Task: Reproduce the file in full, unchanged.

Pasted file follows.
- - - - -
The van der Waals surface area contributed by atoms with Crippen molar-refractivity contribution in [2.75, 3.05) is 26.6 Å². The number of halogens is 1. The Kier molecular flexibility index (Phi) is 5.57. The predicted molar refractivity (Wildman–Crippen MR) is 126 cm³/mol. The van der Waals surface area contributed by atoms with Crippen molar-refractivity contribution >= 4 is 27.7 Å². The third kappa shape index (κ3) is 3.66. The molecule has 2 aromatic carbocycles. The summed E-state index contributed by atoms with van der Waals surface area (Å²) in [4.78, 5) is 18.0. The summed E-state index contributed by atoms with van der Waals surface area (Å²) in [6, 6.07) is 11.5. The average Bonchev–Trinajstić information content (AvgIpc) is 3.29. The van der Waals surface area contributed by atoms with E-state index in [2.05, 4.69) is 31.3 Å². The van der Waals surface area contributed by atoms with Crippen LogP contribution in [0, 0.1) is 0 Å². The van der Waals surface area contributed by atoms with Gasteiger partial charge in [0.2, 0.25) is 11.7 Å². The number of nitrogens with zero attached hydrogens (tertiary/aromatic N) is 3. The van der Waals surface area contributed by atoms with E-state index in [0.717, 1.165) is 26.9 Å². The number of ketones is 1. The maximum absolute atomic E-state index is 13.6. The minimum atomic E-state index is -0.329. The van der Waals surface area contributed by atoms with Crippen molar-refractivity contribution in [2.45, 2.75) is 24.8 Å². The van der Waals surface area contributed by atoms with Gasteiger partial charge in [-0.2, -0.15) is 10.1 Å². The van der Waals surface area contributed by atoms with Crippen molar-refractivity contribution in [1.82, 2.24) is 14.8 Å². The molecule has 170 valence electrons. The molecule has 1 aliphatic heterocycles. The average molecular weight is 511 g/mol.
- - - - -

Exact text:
The van der Waals surface area contributed by atoms with Crippen molar-refractivity contribution in [2.75, 3.05) is 26.6 Å². The number of halogens is 1. The Kier molecular flexibility index (Phi) is 5.57. The predicted molar refractivity (Wildman–Crippen MR) is 126 cm³/mol. The van der Waals surface area contributed by atoms with Crippen molar-refractivity contribution >= 4 is 27.7 Å². The third kappa shape index (κ3) is 3.66. The molecule has 2 aromatic carbocycles. The summed E-state index contributed by atoms with van der Waals surface area (Å²) in [4.78, 5) is 18.0. The summed E-state index contributed by atoms with van der Waals surface area (Å²) in [6, 6.07) is 11.5. The average Bonchev–Trinajstić information content (AvgIpc) is 3.29. The van der Waals surface area contributed by atoms with E-state index in [2.05, 4.69) is 31.3 Å². The van der Waals surface area contributed by atoms with Crippen LogP contribution in [0, 0.1) is 0 Å². The van der Waals surface area contributed by atoms with Gasteiger partial charge in [0.2, 0.25) is 11.7 Å². The number of nitrogens with zero attached hydrogens (tertiary/aromatic N) is 3. The van der Waals surface area contributed by atoms with E-state index in [0.717, 1.165) is 26.9 Å². The number of ketones is 1. The maximum absolute atomic E-state index is 13.6. The minimum atomic E-state index is -0.329. The van der Waals surface area contributed by atoms with Crippen molar-refractivity contribution in [2.45, 2.75) is 24.8 Å². The van der Waals surface area contributed by atoms with Gasteiger partial charge in [-0.2, -0.15) is 10.1 Å². The van der Waals surface area contributed by atoms with Crippen molar-refractivity contribution in [1.82, 2.24) is 14.8 Å². The molecule has 170 valence electrons. The molecule has 1 aliphatic heterocycles. The average molecular weight is 511 g/mol.